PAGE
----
Template:January 21

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St Maximus the Confessor
St Maximus the Greek of Russia
Panagia Paramythea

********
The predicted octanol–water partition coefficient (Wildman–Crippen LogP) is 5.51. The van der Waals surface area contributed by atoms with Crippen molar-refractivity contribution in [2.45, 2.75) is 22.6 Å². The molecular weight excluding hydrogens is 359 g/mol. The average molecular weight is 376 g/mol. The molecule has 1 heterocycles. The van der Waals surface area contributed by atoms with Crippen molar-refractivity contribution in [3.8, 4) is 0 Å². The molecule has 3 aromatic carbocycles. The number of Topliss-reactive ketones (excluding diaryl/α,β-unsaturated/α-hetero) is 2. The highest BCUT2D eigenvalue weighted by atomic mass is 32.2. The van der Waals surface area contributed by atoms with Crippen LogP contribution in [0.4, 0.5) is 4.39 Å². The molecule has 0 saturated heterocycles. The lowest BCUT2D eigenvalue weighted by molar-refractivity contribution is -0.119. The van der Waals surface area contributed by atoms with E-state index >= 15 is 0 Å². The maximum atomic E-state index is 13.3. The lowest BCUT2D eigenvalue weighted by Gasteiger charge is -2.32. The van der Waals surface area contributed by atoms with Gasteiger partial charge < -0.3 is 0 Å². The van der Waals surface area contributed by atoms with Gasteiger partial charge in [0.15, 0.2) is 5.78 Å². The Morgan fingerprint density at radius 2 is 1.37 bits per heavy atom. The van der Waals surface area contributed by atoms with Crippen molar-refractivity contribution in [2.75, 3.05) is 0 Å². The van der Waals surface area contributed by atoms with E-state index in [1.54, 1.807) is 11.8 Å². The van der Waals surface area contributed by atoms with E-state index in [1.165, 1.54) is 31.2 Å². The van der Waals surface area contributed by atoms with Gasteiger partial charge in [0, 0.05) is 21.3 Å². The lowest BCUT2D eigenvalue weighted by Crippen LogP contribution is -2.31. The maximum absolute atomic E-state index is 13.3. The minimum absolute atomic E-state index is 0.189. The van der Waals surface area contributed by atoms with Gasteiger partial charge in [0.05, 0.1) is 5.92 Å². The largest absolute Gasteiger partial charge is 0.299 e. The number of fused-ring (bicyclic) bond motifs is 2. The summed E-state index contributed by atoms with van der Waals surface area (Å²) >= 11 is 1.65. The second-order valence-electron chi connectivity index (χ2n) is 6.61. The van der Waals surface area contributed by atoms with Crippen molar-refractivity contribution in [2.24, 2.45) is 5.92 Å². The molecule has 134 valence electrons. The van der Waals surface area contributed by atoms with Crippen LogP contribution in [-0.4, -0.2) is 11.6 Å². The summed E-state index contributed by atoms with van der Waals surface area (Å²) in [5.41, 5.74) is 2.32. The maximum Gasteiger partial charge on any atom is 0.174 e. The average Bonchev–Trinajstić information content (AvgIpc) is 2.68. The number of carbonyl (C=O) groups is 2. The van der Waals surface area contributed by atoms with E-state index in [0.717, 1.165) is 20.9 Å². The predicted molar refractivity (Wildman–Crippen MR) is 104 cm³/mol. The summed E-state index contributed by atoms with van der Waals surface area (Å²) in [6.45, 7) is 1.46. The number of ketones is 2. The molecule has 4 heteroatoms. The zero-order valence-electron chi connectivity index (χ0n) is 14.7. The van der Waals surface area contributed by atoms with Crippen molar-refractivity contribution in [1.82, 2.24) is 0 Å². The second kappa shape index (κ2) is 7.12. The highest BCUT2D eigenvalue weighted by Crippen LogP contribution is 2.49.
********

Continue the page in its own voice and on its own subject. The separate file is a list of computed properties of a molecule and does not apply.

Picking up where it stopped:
Martyrs Eugenios, Candidus, Valerianus, and Aquilas, at Trebizond (303); Virgin-martyr Agnes of Rome (c. 304) (see also January 20); Martyr Neophytus of Nicaea (305); The Holy Four Martyrs of Tyre, by the sword; Venerable Apollonios of the Thebaid, ascetic (4th century) (see also March 31); Venerable Maximus the Confessor (662); Martyr Anastasius (662), disciple of St. Maximus the Confessor; Saint Zosimas, Bishop of Syracuse (662); Martyrs Gabriel and Zionios, and companions, under the Bulgarian ruler Omurtag (c. 814-831); Venerable Neophytus of Vatopedi (Mount Athos); Saint Publius, first Bishop of Malta and later Bishop of Athens (c. 112 or c. 161-180) (see also March 13); Saint Fructuosus, Bishop of Tarragoña in Spain, and Deacons Augurius and Eulogius (259); Martyr Patroclus of Troyes, under Aurelian (ca. 270-275); Saint Epiphanius of Pavia, Bishop of Pavia (496); Saint Brigid (Briga), known as St Brigid of Kilbride, venerated around Lismore in Ireland (6th century); Saint Lawdog (6th century); Saint Vimin (Wynnin, Gwynnin), a Bishop in Scotland, said to have founded the monastery of Holywood (6th century); Saint Meinrad of Einsiedeln, hermit, martyred by robbers (861); Saint Maccallin (Macallan), Abbot of Saint-Michel-en-Thiérache Abbey and Waulsort (978); Venerable Maximus the Greek of Russia (1556); Venerable Timon, monk (desert-dweller) of Nadeyev and Kostroma (1840); Saint George-John (Mkheidze) of Georgia (1960); New Hieromartyr Elias Berezovsky, Priest of Alma-Ata (1938); Other Commemorations: Synaxis of All the Martyred Saints, from Protomartyr Stephen up to the present; Synaxis of the Church of Holy Peace (Saint Irene), by the Sea in Constantinople; Icons: "Paramythia" Icon of the Most Holy Theotokos (Vatopedi Mother of Consolation, Mother of God of Vatopedi), at Vatopedi monastery, Mt. Athos (807); Icon of the Mother of God "Stabbed" (Greek: "Esphagmeni", Slavonic: "Zaklannaya"), at Vatopedi monastery (14th century); Icon of the Mother of God "Xenophon Hodigitria" (1730).